Previous Challenge Entry (Level 4 – Masters)
Topic: Rage (violent, uncontrolled hatred and anger) (02/05/15)
- TITLE: The Rescue of Sammy
By Leola Ogle
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He was an adorable baby, a precocious toddler, a sweet boy with a shy, sensitive spirit. His bubbling laughter floated like droplets of joy in the air. His warm hugs and wet kisses were the gifts he gave. He bestowed shy smiles on strangers.
A beautiful life unfolding and blossoming with such potential.
He loved his daddy, mother, older sister, but he especially loved animals. He always had a kitten or puppy, and a yearning to rescue strays. He was filled with such wonder and delight. His untarnished love flowed to those around him like soft, cool breezes on a summer afternoon.
He was five when his daddy was killed in a car accident. The light in Sammy’s eyes diminished but wasn’t extinguished. His joy ceased for awhile as his childish heart and mind struggled with such a great loss. He drew comfort from his pets and those who loved him. His laughter and delight with life, though subdued, returned.
A beautiful life still unfolding and blossoming.
Sammy was seven when his mother remarried. Such a kind, loving man devoted to her and her children. At least that’s what Sammy’s mother thought. Within months the explosive temper erupted. Rage filled the once loving home, most of it directed at Sammy.
Days tumbled over each other. Time chipped away at the young child’s sensitive spirit. It sucked joy and laughter like a vampire. Cruelty was hurled like burning darts at Sammy that his tears could not extinguish. He looked to his mother for protection – to rescue him, but she withdrew behind a wall of shame and fear. One day his sister stepped forward in his defense and suffered the consequences.
The spark in Sammy’s eyes dimmed and was replaced with sadness. The sadness turned to cold anger. He was eleven when he kicked his dog that got in his way. He felt momentary compassion and regret when his dog yelped, but he stifled it.
Sammy became a bully at school, meting out to others what he received at home. Somewhere inside of him that tender, sweet boy was curled up in a dungeon of pain. He lashed out at others, growing more defiant and rebellious.
He was fifteen when his stepfather left. It was too late for Sammy. The damage was done. He became the very rage and violence he hated. He kept getting suspended from school and finally dropped. At sixteen he embarked on a life of crime. He no longer remembered that sensitive boy who was filled with delight and joy – the one locked inside hiding behind a wall of hurt.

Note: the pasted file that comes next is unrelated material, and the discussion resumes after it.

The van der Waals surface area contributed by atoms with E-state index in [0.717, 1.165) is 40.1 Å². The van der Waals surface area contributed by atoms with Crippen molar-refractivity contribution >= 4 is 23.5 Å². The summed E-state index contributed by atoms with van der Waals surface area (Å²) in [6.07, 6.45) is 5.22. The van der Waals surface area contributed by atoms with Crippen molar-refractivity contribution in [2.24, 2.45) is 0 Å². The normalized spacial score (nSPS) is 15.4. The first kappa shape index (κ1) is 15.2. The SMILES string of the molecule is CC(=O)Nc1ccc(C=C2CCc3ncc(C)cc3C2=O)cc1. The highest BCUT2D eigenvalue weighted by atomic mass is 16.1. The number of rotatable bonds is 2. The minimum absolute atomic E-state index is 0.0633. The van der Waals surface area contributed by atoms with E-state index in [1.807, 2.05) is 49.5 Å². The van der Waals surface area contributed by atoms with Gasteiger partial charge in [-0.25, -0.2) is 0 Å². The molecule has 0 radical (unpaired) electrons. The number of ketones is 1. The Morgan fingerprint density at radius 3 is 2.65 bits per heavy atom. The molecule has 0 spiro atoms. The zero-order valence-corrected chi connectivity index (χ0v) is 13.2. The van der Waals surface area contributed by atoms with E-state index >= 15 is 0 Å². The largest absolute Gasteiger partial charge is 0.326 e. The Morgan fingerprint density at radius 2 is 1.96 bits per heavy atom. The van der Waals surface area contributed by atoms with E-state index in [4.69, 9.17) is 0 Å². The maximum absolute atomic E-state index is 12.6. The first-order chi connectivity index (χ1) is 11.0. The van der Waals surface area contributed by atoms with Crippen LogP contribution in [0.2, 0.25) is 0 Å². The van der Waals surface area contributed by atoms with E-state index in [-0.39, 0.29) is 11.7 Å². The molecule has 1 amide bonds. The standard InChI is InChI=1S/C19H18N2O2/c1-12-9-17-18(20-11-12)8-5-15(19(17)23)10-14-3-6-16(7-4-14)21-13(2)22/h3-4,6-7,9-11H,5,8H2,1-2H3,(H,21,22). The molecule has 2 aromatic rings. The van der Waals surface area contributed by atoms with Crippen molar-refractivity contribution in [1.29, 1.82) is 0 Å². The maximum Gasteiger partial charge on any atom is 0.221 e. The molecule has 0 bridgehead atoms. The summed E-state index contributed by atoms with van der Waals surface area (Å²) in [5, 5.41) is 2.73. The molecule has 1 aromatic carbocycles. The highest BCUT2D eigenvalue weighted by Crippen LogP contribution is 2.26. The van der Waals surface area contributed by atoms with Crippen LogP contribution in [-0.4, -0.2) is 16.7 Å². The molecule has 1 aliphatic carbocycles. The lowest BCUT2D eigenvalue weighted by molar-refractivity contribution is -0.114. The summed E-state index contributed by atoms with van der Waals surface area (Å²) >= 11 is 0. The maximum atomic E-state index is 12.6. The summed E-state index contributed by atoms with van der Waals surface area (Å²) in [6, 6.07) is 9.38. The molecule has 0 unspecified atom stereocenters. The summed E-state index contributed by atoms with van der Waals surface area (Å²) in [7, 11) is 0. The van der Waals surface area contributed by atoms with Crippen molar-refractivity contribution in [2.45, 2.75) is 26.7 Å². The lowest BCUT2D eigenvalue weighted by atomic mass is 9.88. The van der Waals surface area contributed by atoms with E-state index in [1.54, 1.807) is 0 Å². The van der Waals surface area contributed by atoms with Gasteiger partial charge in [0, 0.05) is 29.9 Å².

His mother tried to reach him, but her betrayal, which he viewed as permission for the abuse, made him lash out with all the rage his stepfather had poured on him. He rejected his sister’s overtures of love. Animals – pets – no longer brought him comfort.
At seventeen, he and some friends were arrested for a convenience store robbery where they beat the clerk. Sammy’s future looked bleak. Then the man walked in. Plopped his suitcase on the table and took a seat across the table from Sammy, who sat there with his arms crossed and anger oozing from every pore.
“I’m Mike Erics, your appointed counselor. You can call me Mike or Mr. Erics.” He fixed his eyes on Sammy with a probing gaze that seemed to search every dark corner of Sammy’s heart and mind.
“Go away,” Sammy growled, his voice a little shaky. “I didn’t ask for you. I don’t need anyone.”
“I’m not going to leave, Sam.” Mr. Erics leaned forward so that his breath brushed Sammy’s hands like whispers of a forgotten memory. “You are not a hopeless cause. Years ago, I was you. I sat where you’re sitting. Hardened, angry, and hating the world. But mostly I hated the hand life had dealt me.”
“Yeah. Well, so what?” Sammy’s expression had changed ever so subtly.
“A volunteer chaplain came to visit me. For the first time in my life someone believed in me – believed I could be different. The anger didn’t leave immediately. But it did leave. So here I am, Sam. I’m sticking with you. I choose to believe in you.”
A tiny ray of sunshine invaded the corner of Sammy’s heart where that sweet, innocent boy still dwelt. A tear slid down his cheek.
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